Scripps board-certified cardiac electrophysiologists diagnose and treat more patients with abnormal heart rhythms than any other San Diego health care provider. These dangerous heart conditions — whose episodes often occur intermittently — are also known as heart arrhythmias.
Scripps electrophysiologists work hand-in-hand with your primary care physician, cardiologist and medical colleagues across multiple specialties and sub-specialties to provide the best possible treatment and options for all types of arrhythmias.
Learn more about types of arrhythmia, including supraventricular tachycardia and atrial fibrillation.
There’s one choice for heart health in San Diego: Scripps.
Scripps Green Hospital and Scripps Memorial Hospital La Jolla are ranked among the best in San Diego for cardiology and heart surgery, according to U.S. News & World Report’s prestigious annual ratings. This means the cardiac care you receive at Scripps is not only the highest rated in San Diego, it’s among the best in America.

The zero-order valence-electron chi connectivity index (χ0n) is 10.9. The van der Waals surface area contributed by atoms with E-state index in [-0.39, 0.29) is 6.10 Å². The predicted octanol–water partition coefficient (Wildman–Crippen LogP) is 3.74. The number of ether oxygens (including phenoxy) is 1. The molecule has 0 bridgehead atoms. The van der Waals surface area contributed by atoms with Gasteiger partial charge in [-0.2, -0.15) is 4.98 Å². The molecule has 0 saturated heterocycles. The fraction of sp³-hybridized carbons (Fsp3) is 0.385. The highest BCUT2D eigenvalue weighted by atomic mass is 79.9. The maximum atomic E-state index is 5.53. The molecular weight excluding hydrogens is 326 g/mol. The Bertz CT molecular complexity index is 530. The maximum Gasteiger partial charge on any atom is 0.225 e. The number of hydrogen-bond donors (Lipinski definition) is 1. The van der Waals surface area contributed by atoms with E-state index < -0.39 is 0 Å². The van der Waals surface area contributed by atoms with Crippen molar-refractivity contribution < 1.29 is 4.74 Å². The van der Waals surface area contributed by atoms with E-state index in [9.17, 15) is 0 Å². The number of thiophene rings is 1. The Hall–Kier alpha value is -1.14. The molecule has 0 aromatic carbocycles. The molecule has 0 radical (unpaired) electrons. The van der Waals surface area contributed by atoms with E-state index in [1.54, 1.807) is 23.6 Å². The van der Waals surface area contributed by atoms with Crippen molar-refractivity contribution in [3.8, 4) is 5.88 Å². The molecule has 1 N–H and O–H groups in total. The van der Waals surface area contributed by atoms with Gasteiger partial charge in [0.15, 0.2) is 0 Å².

Scripps Health has also been named among the 15 top health systems in the U.S. by international business research firm Truven Health Analytics. We’re consistently on the leading edge of cardiovascular treatment breakthroughs and newest ways to treat heart conditions. Among Scripps achievements:
- First San Diego health system to use catheter ablation to cure arrhythmias
- First San Diego health system — and one of the first in the nation — to implant a miniature wireless heart monitor.
- First — and only — Southern California health system to implant a leadless miniature wireless pacemaker
- First California health care provider to perform surgery to treat and cure arrhythmias
- First U.S. health care provider to implant dual-chamber defibrillators for the successful treatment of arrhythmias
- Second in the world to implant a transvenous biventricular defibrillator
- First in California to study the Watchman device for a left atrial appendage closure
- First hospital in the Western U.S. to utilize new radiation reduction 3-D imaging for ablation